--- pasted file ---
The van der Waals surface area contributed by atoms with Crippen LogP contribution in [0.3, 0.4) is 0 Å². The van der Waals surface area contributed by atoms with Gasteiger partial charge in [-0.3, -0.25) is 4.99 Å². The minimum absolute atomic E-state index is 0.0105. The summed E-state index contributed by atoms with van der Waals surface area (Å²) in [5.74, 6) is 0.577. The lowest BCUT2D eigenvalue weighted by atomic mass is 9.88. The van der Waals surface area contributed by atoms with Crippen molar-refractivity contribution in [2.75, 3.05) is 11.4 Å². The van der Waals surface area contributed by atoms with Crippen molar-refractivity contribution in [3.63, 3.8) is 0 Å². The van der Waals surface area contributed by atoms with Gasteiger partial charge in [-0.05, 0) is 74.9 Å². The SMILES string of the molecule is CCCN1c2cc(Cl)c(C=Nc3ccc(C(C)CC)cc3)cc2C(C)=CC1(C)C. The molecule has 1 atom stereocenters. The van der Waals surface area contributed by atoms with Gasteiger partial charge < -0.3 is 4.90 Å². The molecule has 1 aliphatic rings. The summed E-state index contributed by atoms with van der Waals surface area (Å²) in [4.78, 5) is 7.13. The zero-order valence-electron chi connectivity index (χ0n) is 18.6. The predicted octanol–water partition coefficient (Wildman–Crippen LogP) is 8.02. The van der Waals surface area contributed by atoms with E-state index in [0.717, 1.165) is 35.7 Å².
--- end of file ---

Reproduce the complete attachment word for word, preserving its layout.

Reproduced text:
The van der Waals surface area contributed by atoms with Crippen LogP contribution in [0.3, 0.4) is 0 Å². The van der Waals surface area contributed by atoms with Gasteiger partial charge in [-0.3, -0.25) is 4.99 Å². The minimum absolute atomic E-state index is 0.0105. The summed E-state index contributed by atoms with van der Waals surface area (Å²) in [5.74, 6) is 0.577. The lowest BCUT2D eigenvalue weighted by atomic mass is 9.88. The van der Waals surface area contributed by atoms with Crippen molar-refractivity contribution in [2.75, 3.05) is 11.4 Å². The van der Waals surface area contributed by atoms with Crippen molar-refractivity contribution in [3.63, 3.8) is 0 Å². The van der Waals surface area contributed by atoms with Gasteiger partial charge in [-0.05, 0) is 74.9 Å². The SMILES string of the molecule is CCCN1c2cc(Cl)c(C=Nc3ccc(C(C)CC)cc3)cc2C(C)=CC1(C)C. The molecule has 1 atom stereocenters. The van der Waals surface area contributed by atoms with Gasteiger partial charge < -0.3 is 4.90 Å². The molecule has 1 aliphatic rings. The summed E-state index contributed by atoms with van der Waals surface area (Å²) in [4.78, 5) is 7.13. The zero-order valence-electron chi connectivity index (χ0n) is 18.6. The predicted octanol–water partition coefficient (Wildman–Crippen LogP) is 8.02. The van der Waals surface area contributed by atoms with E-state index in [0.717, 1.165) is 35.7 Å².